The LEGO Bugatti Chiron includes 183 parts and one minifigure for $14.99.
Galaktek continues his long-running series of mechanically inclined animals with a turtle named Toby on an interstellar mission to the newly discovered planets of the Trappist-1 system a mere 39 light years from Earth. The builder says, “Unfortunately, when the NASA contract asked for an “amphibious” rover, they may not have considered how a turtle would look at it…” With wheels that fold into the rover’s body, and a color scheme reminiscent of the LEGO Ideas set 21306 The Beatles Yellow Submarine, it looks like Toby is in for a groovy spacey adventure.
Did you see the LEGO LC-130 Hercules we sent to Antartica at the end of last year? Did you want your own rocket-powered ski-plane? Over the last couple of months, TBB’s own Ralph Savelsberg worked with Dan Siskind and his team at Brickmania to turn Ralph’s model of this iconic aircraft into a custom LEGO kit you can buy.
Ralph is awesome, Brickmania is awesome, science is awesome, airplanes are awesome — we couldn’t be happier that one of our team’s designs is being turned into a Brickmania kit!
Students at Vrije Universiteit Amsterdam, including LEGO builder Rinse, had an opportunity to present a prototype satellite design to the European Space Agency (ESA) at the European Space Research and Technology Centre (ESTEC) in Noordwijk, the Netherlands. With a LEGO builder among them, the student team used bricks as their design medium for constructing their 3D prototype. The LEGO model has a hexagonal shape, and the solar arrays don’t require any additional support to remain extended horizontally.
I once built an 11th century Romanesque castle from LEGO for a university humanities course. How have you used LEGO in your own higher education?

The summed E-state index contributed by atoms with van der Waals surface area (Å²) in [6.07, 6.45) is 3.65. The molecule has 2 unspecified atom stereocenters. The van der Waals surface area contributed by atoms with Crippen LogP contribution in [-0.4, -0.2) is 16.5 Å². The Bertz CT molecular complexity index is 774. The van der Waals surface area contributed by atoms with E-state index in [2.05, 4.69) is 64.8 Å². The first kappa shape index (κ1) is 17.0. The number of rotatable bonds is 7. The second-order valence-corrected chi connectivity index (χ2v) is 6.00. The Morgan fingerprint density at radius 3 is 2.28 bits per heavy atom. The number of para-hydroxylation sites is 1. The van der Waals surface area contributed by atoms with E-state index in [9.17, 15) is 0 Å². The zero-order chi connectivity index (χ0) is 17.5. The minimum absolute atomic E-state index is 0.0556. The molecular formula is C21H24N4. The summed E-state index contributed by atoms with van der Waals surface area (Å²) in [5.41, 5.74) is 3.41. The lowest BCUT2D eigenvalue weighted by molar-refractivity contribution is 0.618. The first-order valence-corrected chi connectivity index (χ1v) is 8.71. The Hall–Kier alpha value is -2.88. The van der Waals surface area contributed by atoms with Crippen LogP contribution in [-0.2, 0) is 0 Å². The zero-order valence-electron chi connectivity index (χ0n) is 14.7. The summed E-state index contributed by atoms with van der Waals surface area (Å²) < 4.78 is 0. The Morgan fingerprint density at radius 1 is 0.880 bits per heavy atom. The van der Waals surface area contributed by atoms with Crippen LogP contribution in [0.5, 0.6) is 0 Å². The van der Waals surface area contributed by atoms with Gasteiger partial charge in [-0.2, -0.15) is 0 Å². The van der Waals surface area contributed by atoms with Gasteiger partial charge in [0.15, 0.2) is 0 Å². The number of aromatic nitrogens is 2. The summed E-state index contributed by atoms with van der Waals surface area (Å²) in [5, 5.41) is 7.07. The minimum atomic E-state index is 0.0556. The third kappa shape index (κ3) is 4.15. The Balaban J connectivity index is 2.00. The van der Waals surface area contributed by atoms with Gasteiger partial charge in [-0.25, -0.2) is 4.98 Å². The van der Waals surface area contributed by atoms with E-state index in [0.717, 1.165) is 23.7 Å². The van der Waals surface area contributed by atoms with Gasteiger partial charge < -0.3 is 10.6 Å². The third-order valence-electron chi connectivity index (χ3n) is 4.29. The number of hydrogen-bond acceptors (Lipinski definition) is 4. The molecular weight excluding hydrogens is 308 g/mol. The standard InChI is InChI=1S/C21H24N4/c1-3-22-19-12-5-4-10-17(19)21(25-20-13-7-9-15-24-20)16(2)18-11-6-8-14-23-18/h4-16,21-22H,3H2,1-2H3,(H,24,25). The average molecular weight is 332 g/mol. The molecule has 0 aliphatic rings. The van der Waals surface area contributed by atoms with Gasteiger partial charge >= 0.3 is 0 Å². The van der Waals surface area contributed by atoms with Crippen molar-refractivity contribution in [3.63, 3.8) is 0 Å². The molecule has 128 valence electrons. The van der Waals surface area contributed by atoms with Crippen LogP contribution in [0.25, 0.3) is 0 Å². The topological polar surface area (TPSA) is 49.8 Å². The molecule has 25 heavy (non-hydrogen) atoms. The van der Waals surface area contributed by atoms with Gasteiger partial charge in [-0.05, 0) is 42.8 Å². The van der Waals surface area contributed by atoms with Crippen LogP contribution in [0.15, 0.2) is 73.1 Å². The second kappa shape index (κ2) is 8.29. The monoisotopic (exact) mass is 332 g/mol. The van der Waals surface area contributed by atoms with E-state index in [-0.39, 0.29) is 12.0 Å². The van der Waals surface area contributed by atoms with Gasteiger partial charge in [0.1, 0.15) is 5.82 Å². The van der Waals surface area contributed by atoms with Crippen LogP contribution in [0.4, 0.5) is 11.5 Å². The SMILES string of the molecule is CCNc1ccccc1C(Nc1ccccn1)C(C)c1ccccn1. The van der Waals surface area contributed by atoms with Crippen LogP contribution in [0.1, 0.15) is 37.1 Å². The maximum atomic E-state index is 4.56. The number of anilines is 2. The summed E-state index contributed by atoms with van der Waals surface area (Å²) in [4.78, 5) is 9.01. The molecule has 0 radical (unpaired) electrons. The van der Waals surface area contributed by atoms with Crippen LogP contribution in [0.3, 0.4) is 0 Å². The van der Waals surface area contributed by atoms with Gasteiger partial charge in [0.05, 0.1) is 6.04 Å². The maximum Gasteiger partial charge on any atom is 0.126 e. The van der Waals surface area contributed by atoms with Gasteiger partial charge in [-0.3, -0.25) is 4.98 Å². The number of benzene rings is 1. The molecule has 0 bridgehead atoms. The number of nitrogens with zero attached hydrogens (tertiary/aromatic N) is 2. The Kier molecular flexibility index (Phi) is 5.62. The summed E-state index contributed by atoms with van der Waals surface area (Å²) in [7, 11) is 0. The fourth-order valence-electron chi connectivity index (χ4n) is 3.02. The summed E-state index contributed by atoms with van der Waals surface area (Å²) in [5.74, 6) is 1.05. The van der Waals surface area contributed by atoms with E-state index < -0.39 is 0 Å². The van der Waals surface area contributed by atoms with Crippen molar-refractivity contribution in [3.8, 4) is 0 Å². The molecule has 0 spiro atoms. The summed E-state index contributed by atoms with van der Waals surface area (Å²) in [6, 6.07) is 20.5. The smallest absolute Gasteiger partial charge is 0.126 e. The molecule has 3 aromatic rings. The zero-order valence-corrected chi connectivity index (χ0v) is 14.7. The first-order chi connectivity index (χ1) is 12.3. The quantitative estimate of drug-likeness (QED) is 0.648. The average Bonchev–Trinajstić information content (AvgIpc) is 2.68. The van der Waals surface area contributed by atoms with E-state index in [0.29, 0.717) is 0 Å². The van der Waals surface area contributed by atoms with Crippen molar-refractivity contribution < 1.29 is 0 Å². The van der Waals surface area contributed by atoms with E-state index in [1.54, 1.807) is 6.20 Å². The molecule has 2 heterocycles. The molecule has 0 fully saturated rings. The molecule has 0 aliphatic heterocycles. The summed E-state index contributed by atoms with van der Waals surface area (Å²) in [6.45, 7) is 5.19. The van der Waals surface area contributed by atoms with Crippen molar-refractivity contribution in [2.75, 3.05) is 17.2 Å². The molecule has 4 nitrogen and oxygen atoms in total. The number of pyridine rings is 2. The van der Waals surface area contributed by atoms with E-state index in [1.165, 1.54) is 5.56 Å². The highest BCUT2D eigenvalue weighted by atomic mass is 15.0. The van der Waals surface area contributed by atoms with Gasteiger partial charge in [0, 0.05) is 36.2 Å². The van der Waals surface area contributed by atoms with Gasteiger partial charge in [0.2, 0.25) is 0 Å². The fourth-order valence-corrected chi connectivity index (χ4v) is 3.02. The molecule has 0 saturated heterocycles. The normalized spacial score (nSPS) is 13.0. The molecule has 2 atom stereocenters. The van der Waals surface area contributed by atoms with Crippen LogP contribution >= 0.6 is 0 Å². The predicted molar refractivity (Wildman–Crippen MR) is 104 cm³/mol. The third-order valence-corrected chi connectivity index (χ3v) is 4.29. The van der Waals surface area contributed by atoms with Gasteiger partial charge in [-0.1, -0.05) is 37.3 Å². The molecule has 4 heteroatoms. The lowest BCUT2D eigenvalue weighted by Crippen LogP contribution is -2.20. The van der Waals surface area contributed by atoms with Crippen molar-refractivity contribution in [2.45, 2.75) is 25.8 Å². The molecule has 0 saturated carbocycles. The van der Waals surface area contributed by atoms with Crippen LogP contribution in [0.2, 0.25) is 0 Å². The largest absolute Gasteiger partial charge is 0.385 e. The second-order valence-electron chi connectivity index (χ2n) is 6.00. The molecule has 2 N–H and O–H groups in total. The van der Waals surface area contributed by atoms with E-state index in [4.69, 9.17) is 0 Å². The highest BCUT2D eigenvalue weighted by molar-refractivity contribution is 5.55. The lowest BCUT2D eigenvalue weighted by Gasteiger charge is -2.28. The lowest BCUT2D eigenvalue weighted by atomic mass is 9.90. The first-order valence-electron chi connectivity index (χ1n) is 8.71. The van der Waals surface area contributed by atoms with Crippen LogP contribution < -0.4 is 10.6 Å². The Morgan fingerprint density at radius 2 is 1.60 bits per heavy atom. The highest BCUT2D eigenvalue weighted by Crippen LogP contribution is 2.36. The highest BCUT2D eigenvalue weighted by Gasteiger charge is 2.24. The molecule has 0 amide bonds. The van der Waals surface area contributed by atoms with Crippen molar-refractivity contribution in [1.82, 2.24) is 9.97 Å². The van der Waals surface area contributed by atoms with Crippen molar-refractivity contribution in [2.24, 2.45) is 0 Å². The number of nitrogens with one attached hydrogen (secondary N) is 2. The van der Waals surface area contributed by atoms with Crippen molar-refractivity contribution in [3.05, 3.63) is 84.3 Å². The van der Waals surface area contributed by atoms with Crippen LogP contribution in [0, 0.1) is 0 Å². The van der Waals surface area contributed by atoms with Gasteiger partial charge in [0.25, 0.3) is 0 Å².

What, you thought I’d just go with “It’s a trap!”? That’d just be lazy. (Also, repetitive.) Admiral Ackbar may not have had the most memorable line in The Force Awakens, but his presence at the Resistance base marked another point in the movie that reminded us we were watching a true Star Wars film again. Master character builder Eero Okkonen captures the essence of the Mon Calamari admiral with a variety of slopes, vehicle fenders, reins, and other sundry bits.
A few pieces of brown lend subtle texture to what would otherwise be a mass of dark red. His expressive eyes are built from a black 2×2 boat stud layered over a round 2×2 yellow tile.
If you don’t have a couple hundred thousand dollars to spend on your own 1963 Porsche 911, you can always build one in LEGO. Michael Jasper has built a lovely 911 in black, reflecting all the iconic bulges and curves of the original. Much of the car’s sides are built studs forward, while the curves on the fully detailed underside are built studs down.
How do we know so much about the car’s interior structure? Because Michael has posted this (literal) cut-away view highlighting the complex techniques he used to achieve the vintage vehicle’s shaping.
When we last checked in with Tim Schwalfenberg, he’d just completed his massive LEGO diorama of The Last of Us. While considerably smaller, this crumbling statue of a horse and rider — both their heads knocked off ages ago — is no less atmospheric. Although Tim considers this a small build, it still feels like a monumental sculpture that evokes the glory of a long-gone era. The brown sign also adds an air of mystery — what does it mean? Is this in the distant past or a terrifying future?